April 1, 2005 11:29 AM PST
Tony Blair launches digital divide 'challenge'
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the digital gridlock
the key elements of
any policy agenda aimed
at building a national
One of the pledges is for a "digital challenge" prize of up to about $18.8 million (10 million pounds) for the first local authority and its partners able to demonstrate universal online access to local public services.
Education is a key plank of the plan, and the government says it will give all students the chance to access the Internet at home through a low-cost national laptop- and PC-leasing scheme.
The government has also promised to boost the security and safety of the Internet with a new police agency that will target online pedophiles along with plans to work with the banking industry on online authentication technologies.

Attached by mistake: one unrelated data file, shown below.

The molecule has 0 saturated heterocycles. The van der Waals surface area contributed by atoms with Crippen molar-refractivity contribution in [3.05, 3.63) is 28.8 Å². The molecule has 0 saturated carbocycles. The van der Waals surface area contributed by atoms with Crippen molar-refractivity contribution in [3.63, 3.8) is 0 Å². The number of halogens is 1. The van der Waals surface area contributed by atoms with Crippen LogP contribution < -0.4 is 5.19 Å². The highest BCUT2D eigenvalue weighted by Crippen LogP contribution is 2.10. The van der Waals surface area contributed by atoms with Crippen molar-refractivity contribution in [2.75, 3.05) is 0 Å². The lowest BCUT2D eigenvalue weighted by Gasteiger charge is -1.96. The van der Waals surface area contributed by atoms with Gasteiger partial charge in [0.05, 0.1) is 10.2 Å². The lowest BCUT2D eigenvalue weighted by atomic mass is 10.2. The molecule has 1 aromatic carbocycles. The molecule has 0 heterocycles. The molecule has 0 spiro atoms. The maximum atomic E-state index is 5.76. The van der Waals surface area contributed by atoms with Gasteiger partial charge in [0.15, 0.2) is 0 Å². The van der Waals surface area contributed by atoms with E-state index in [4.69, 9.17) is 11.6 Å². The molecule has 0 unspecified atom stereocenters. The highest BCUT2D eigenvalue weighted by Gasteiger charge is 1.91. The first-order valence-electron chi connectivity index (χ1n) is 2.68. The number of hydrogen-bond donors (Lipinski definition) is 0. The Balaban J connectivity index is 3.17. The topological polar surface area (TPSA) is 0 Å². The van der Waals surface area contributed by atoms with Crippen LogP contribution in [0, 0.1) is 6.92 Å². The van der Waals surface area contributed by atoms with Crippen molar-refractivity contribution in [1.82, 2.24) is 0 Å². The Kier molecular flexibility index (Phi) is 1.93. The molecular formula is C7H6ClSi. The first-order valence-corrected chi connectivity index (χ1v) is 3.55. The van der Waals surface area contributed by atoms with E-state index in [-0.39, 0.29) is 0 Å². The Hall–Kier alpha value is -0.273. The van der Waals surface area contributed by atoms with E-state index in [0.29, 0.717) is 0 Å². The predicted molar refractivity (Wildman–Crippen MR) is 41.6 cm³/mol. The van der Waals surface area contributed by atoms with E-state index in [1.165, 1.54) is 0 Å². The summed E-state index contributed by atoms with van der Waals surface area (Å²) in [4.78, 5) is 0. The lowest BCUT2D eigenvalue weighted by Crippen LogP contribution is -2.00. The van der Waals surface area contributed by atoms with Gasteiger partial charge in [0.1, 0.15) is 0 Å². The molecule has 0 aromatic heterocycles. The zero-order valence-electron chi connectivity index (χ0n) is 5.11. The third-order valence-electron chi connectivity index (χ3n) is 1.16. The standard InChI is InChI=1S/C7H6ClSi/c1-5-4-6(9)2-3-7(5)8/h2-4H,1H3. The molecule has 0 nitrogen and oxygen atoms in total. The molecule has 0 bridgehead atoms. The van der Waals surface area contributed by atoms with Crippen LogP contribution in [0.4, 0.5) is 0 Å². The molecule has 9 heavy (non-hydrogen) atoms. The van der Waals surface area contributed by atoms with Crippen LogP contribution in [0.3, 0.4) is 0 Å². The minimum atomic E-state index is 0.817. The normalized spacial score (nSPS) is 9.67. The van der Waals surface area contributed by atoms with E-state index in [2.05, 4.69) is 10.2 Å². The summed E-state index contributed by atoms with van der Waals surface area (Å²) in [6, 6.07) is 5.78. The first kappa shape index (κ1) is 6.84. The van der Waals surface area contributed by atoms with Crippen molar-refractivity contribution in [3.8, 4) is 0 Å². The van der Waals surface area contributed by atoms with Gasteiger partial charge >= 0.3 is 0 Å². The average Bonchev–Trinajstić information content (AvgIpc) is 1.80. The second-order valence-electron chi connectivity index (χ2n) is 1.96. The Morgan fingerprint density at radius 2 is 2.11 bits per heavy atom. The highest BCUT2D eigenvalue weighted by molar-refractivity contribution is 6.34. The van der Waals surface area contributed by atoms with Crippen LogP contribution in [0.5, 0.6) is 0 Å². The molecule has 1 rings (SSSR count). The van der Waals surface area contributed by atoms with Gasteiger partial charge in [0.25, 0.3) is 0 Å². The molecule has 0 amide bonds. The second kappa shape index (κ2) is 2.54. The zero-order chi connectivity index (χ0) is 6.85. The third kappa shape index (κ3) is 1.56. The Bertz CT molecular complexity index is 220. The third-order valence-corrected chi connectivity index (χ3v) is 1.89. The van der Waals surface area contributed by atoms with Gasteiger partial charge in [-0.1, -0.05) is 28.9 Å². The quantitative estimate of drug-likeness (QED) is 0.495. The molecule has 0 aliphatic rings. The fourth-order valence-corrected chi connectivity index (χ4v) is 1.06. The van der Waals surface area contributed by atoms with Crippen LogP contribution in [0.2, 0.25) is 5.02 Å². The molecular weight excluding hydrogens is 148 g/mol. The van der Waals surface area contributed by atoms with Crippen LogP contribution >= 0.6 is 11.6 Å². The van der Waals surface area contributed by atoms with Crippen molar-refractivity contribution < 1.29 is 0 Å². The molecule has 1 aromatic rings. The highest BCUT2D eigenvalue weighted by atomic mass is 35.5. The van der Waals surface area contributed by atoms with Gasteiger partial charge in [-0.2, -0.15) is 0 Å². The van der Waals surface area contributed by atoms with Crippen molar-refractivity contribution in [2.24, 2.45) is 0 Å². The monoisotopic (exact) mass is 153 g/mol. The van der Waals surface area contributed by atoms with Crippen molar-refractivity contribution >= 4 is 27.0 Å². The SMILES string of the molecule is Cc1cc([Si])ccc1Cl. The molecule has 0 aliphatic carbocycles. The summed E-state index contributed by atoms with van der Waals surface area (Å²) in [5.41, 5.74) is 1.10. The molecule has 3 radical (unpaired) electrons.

Telecommunications regulator Ofcom will be asked to come up with a strategy to boost broadband adoption among disadvantaged sections of the population. Targets have also been set to stimulate broadband content, particularly in the public sector.
Hewitt said the government is aiming to make the United Kingdom the first nation to close the so-called "digital divide."
"We aim to make the U.K. a world leader in digital excellence with public services that are even more responsive, personalized and efficient than the leading companies that have successfully deployed the Internet to serve their customers," she said.
John Higgins, director general of Intellect, told Silicon.com the plan is backed by the U.K. IT industry.
"The IT industry will be involved in education schemes, and it will do planning, project management and the strategy. In 2008, we will take another look, and I hope what is left to do then will be pretty small," he said.
Click here for a PDF of the strategy paper.
Andy McCue of Silicon.com reported from London.